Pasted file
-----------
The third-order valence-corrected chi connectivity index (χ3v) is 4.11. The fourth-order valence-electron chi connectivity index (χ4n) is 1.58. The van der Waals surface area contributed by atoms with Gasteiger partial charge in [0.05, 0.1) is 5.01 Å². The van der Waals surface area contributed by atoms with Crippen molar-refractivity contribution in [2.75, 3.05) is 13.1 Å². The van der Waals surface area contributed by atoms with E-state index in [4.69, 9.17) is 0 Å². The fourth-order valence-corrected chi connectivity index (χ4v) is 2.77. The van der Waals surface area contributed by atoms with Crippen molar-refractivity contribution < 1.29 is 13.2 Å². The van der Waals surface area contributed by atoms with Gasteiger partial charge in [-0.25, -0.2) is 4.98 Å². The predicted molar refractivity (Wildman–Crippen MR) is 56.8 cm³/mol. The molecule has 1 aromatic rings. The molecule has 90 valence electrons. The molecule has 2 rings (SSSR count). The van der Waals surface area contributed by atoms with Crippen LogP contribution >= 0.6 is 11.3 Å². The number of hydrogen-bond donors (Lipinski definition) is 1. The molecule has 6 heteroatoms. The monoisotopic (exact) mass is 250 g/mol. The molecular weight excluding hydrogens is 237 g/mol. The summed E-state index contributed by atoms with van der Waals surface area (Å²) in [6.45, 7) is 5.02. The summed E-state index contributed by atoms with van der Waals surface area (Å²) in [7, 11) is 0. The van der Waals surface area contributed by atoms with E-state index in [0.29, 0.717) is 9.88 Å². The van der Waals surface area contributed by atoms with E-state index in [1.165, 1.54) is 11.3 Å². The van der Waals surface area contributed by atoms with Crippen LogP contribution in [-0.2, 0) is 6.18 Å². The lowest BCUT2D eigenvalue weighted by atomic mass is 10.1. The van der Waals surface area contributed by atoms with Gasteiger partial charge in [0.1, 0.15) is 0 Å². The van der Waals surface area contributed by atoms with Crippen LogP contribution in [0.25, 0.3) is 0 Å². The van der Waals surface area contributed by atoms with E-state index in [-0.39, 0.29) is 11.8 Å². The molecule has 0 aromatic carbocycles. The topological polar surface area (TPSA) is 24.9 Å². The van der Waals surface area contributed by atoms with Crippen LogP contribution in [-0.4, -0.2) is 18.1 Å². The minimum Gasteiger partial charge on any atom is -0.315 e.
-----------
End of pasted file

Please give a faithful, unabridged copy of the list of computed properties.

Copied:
The third-order valence-corrected chi connectivity index (χ3v) is 4.11. The fourth-order valence-electron chi connectivity index (χ4n) is 1.58. The van der Waals surface area contributed by atoms with Gasteiger partial charge in [0.05, 0.1) is 5.01 Å². The van der Waals surface area contributed by atoms with Crippen molar-refractivity contribution in [2.75, 3.05) is 13.1 Å². The van der Waals surface area contributed by atoms with E-state index in [4.69, 9.17) is 0 Å². The fourth-order valence-corrected chi connectivity index (χ4v) is 2.77. The van der Waals surface area contributed by atoms with Crippen molar-refractivity contribution < 1.29 is 13.2 Å². The van der Waals surface area contributed by atoms with Gasteiger partial charge in [-0.25, -0.2) is 4.98 Å². The predicted molar refractivity (Wildman–Crippen MR) is 56.8 cm³/mol. The molecule has 1 aromatic rings. The molecule has 90 valence electrons. The molecule has 2 rings (SSSR count). The van der Waals surface area contributed by atoms with Crippen LogP contribution >= 0.6 is 11.3 Å². The number of hydrogen-bond donors (Lipinski definition) is 1. The molecule has 6 heteroatoms. The monoisotopic (exact) mass is 250 g/mol. The molecular weight excluding hydrogens is 237 g/mol. The summed E-state index contributed by atoms with van der Waals surface area (Å²) in [6.45, 7) is 5.02. The summed E-state index contributed by atoms with van der Waals surface area (Å²) in [7, 11) is 0. The van der Waals surface area contributed by atoms with E-state index in [0.29, 0.717) is 9.88 Å². The van der Waals surface area contributed by atoms with E-state index in [1.165, 1.54) is 11.3 Å². The van der Waals surface area contributed by atoms with Crippen LogP contribution in [-0.2, 0) is 6.18 Å². The lowest BCUT2D eigenvalue weighted by atomic mass is 10.1. The van der Waals surface area contributed by atoms with Gasteiger partial charge in [0.1, 0.15) is 0 Å². The van der Waals surface area contributed by atoms with Crippen LogP contribution in [0.25, 0.3) is 0 Å². The van der Waals surface area contributed by atoms with E-state index in [-0.39, 0.29) is 11.8 Å². The molecule has 0 aromatic carbocycles. The topological polar surface area (TPSA) is 24.9 Å². The van der Waals surface area contributed by atoms with Crippen LogP contribution in [-0.4, -0.2) is 18.1 Å². The minimum Gasteiger partial charge on any atom is -0.315 e.